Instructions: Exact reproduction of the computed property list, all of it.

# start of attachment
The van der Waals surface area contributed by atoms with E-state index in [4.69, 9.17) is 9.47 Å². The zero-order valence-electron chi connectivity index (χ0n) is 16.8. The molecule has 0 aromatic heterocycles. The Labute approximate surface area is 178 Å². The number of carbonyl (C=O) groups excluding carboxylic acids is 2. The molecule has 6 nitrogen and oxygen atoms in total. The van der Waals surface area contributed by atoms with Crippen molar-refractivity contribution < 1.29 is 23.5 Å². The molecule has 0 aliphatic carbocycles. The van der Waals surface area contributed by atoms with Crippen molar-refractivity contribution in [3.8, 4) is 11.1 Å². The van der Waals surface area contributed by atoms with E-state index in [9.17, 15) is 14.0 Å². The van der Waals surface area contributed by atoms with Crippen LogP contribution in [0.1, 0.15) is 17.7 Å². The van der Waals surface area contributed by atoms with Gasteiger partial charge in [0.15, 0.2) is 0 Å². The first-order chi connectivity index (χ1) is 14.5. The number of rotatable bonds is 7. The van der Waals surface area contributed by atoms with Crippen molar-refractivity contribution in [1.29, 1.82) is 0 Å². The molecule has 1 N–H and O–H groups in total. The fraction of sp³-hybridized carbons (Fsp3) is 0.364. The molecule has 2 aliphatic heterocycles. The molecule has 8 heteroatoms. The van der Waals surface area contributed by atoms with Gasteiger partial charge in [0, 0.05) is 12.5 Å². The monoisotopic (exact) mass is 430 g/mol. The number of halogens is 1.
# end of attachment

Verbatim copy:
The van der Waals surface area contributed by atoms with E-state index in [4.69, 9.17) is 9.47 Å². The zero-order valence-electron chi connectivity index (χ0n) is 16.8. The molecule has 0 aromatic heterocycles. The Labute approximate surface area is 178 Å². The number of carbonyl (C=O) groups excluding carboxylic acids is 2. The molecule has 6 nitrogen and oxygen atoms in total. The van der Waals surface area contributed by atoms with Crippen molar-refractivity contribution < 1.29 is 23.5 Å². The molecule has 0 aliphatic carbocycles. The van der Waals surface area contributed by atoms with Crippen molar-refractivity contribution in [3.8, 4) is 11.1 Å². The van der Waals surface area contributed by atoms with E-state index in [9.17, 15) is 14.0 Å². The van der Waals surface area contributed by atoms with Crippen LogP contribution in [0.1, 0.15) is 17.7 Å². The van der Waals surface area contributed by atoms with Gasteiger partial charge in [0.15, 0.2) is 0 Å². The first-order chi connectivity index (χ1) is 14.5. The number of rotatable bonds is 7. The van der Waals surface area contributed by atoms with Crippen molar-refractivity contribution in [1.29, 1.82) is 0 Å². The molecule has 1 N–H and O–H groups in total. The fraction of sp³-hybridized carbons (Fsp3) is 0.364. The molecule has 2 aliphatic heterocycles. The molecule has 8 heteroatoms. The van der Waals surface area contributed by atoms with Gasteiger partial charge in [0, 0.05) is 12.5 Å². The monoisotopic (exact) mass is 430 g/mol. The number of halogens is 1.